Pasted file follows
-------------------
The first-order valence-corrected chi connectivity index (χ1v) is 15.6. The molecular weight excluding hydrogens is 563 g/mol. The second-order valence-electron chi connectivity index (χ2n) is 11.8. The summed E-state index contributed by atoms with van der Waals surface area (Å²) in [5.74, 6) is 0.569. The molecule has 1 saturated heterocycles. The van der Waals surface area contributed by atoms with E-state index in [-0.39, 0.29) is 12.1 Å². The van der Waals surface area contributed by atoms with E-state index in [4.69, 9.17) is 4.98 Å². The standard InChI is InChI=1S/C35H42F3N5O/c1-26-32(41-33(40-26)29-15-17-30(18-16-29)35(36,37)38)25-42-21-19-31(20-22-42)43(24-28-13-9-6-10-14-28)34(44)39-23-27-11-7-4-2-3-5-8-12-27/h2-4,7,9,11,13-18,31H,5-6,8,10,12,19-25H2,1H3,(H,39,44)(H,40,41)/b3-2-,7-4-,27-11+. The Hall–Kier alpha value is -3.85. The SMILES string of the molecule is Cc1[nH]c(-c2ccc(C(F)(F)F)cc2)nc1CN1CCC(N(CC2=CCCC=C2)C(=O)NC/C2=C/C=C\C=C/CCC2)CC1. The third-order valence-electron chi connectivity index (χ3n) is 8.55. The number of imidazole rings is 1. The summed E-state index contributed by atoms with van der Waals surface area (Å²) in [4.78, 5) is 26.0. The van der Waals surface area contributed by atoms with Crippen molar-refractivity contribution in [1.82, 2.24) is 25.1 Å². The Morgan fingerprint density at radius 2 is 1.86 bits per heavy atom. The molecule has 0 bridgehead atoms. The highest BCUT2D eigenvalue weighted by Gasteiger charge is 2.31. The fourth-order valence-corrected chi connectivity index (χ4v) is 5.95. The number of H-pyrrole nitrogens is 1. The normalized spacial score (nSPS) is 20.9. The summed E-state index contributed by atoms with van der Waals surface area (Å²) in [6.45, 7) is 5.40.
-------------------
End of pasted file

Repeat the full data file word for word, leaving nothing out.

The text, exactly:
The first-order valence-corrected chi connectivity index (χ1v) is 15.6. The molecular weight excluding hydrogens is 563 g/mol. The second-order valence-electron chi connectivity index (χ2n) is 11.8. The summed E-state index contributed by atoms with van der Waals surface area (Å²) in [5.74, 6) is 0.569. The molecule has 1 saturated heterocycles. The van der Waals surface area contributed by atoms with E-state index in [-0.39, 0.29) is 12.1 Å². The van der Waals surface area contributed by atoms with E-state index in [4.69, 9.17) is 4.98 Å². The standard InChI is InChI=1S/C35H42F3N5O/c1-26-32(41-33(40-26)29-15-17-30(18-16-29)35(36,37)38)25-42-21-19-31(20-22-42)43(24-28-13-9-6-10-14-28)34(44)39-23-27-11-7-4-2-3-5-8-12-27/h2-4,7,9,11,13-18,31H,5-6,8,10,12,19-25H2,1H3,(H,39,44)(H,40,41)/b3-2-,7-4-,27-11+. The Hall–Kier alpha value is -3.85. The SMILES string of the molecule is Cc1[nH]c(-c2ccc(C(F)(F)F)cc2)nc1CN1CCC(N(CC2=CCCC=C2)C(=O)NC/C2=C/C=C\C=C/CCC2)CC1. The third-order valence-electron chi connectivity index (χ3n) is 8.55. The number of imidazole rings is 1. The summed E-state index contributed by atoms with van der Waals surface area (Å²) in [4.78, 5) is 26.0. The van der Waals surface area contributed by atoms with Crippen molar-refractivity contribution in [1.82, 2.24) is 25.1 Å². The Morgan fingerprint density at radius 2 is 1.86 bits per heavy atom. The molecule has 0 bridgehead atoms. The highest BCUT2D eigenvalue weighted by Gasteiger charge is 2.31. The fourth-order valence-corrected chi connectivity index (χ4v) is 5.95. The number of H-pyrrole nitrogens is 1. The normalized spacial score (nSPS) is 20.9. The summed E-state index contributed by atoms with van der Waals surface area (Å²) in [6.45, 7) is 5.40.